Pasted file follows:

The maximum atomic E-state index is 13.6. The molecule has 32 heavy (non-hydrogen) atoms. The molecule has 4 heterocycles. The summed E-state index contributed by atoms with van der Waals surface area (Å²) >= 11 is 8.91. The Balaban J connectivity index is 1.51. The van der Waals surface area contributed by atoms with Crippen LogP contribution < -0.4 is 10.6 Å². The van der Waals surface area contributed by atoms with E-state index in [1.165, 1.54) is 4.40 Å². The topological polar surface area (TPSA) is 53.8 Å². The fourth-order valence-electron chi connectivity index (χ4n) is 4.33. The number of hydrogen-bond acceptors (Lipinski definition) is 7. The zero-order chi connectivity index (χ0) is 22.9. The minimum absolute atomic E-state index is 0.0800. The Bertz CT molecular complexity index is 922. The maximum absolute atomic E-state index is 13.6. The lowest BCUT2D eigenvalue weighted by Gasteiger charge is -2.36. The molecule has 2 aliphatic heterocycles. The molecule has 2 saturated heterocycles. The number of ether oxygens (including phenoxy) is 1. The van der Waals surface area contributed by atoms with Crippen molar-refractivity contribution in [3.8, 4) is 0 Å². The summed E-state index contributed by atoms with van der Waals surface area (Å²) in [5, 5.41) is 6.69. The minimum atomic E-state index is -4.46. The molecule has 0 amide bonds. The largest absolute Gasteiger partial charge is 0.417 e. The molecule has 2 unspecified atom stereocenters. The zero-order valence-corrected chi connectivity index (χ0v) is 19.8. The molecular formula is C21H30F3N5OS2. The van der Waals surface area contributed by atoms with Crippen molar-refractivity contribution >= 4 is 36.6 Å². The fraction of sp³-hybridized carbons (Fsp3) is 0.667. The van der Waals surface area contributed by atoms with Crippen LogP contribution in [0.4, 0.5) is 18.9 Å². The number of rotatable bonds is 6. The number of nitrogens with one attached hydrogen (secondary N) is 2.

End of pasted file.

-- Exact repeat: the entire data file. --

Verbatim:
The maximum atomic E-state index is 13.6. The molecule has 32 heavy (non-hydrogen) atoms. The molecule has 4 heterocycles. The summed E-state index contributed by atoms with van der Waals surface area (Å²) >= 11 is 8.91. The Balaban J connectivity index is 1.51. The van der Waals surface area contributed by atoms with Crippen LogP contribution < -0.4 is 10.6 Å². The van der Waals surface area contributed by atoms with E-state index in [1.165, 1.54) is 4.40 Å². The topological polar surface area (TPSA) is 53.8 Å². The fourth-order valence-electron chi connectivity index (χ4n) is 4.33. The number of hydrogen-bond acceptors (Lipinski definition) is 7. The zero-order chi connectivity index (χ0) is 22.9. The minimum absolute atomic E-state index is 0.0800. The Bertz CT molecular complexity index is 922. The maximum absolute atomic E-state index is 13.6. The lowest BCUT2D eigenvalue weighted by Gasteiger charge is -2.36. The molecule has 2 aliphatic heterocycles. The molecule has 2 saturated heterocycles. The number of ether oxygens (including phenoxy) is 1. The van der Waals surface area contributed by atoms with Crippen molar-refractivity contribution in [3.8, 4) is 0 Å². The summed E-state index contributed by atoms with van der Waals surface area (Å²) in [5, 5.41) is 6.69. The minimum atomic E-state index is -4.46. The molecule has 0 amide bonds. The largest absolute Gasteiger partial charge is 0.417 e. The molecule has 2 unspecified atom stereocenters. The zero-order valence-corrected chi connectivity index (χ0v) is 19.8. The molecular formula is C21H30F3N5OS2. The van der Waals surface area contributed by atoms with Crippen molar-refractivity contribution >= 4 is 36.6 Å². The fraction of sp³-hybridized carbons (Fsp3) is 0.667. The van der Waals surface area contributed by atoms with Crippen LogP contribution in [0.4, 0.5) is 18.9 Å². The number of rotatable bonds is 6. The number of nitrogens with one attached hydrogen (secondary N) is 2.